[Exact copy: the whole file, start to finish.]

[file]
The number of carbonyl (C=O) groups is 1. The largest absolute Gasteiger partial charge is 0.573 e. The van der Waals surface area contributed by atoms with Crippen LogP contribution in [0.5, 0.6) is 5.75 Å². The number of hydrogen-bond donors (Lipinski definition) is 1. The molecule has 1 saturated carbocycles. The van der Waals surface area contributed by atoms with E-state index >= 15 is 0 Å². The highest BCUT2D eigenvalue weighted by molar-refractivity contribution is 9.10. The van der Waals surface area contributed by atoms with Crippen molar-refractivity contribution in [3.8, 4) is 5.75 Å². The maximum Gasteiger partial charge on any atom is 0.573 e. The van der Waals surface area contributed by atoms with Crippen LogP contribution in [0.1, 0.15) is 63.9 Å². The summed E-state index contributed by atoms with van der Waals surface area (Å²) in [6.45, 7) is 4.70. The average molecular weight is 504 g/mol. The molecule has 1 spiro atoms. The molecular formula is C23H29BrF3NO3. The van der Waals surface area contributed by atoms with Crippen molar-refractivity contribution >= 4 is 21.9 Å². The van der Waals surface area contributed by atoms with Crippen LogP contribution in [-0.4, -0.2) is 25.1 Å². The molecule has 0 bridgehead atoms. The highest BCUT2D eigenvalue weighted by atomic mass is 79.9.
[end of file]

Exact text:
The number of carbonyl (C=O) groups is 1. The largest absolute Gasteiger partial charge is 0.573 e. The van der Waals surface area contributed by atoms with Crippen LogP contribution in [0.5, 0.6) is 5.75 Å². The number of hydrogen-bond donors (Lipinski definition) is 1. The molecule has 1 saturated carbocycles. The van der Waals surface area contributed by atoms with E-state index >= 15 is 0 Å². The highest BCUT2D eigenvalue weighted by molar-refractivity contribution is 9.10. The van der Waals surface area contributed by atoms with Crippen molar-refractivity contribution in [3.8, 4) is 5.75 Å². The maximum Gasteiger partial charge on any atom is 0.573 e. The van der Waals surface area contributed by atoms with Crippen LogP contribution in [0.1, 0.15) is 63.9 Å². The summed E-state index contributed by atoms with van der Waals surface area (Å²) in [6.45, 7) is 4.70. The average molecular weight is 504 g/mol. The molecule has 1 spiro atoms. The molecular formula is C23H29BrF3NO3. The van der Waals surface area contributed by atoms with Crippen molar-refractivity contribution >= 4 is 21.9 Å². The van der Waals surface area contributed by atoms with Crippen LogP contribution in [-0.4, -0.2) is 25.1 Å². The molecule has 0 bridgehead atoms. The highest BCUT2D eigenvalue weighted by atomic mass is 79.9.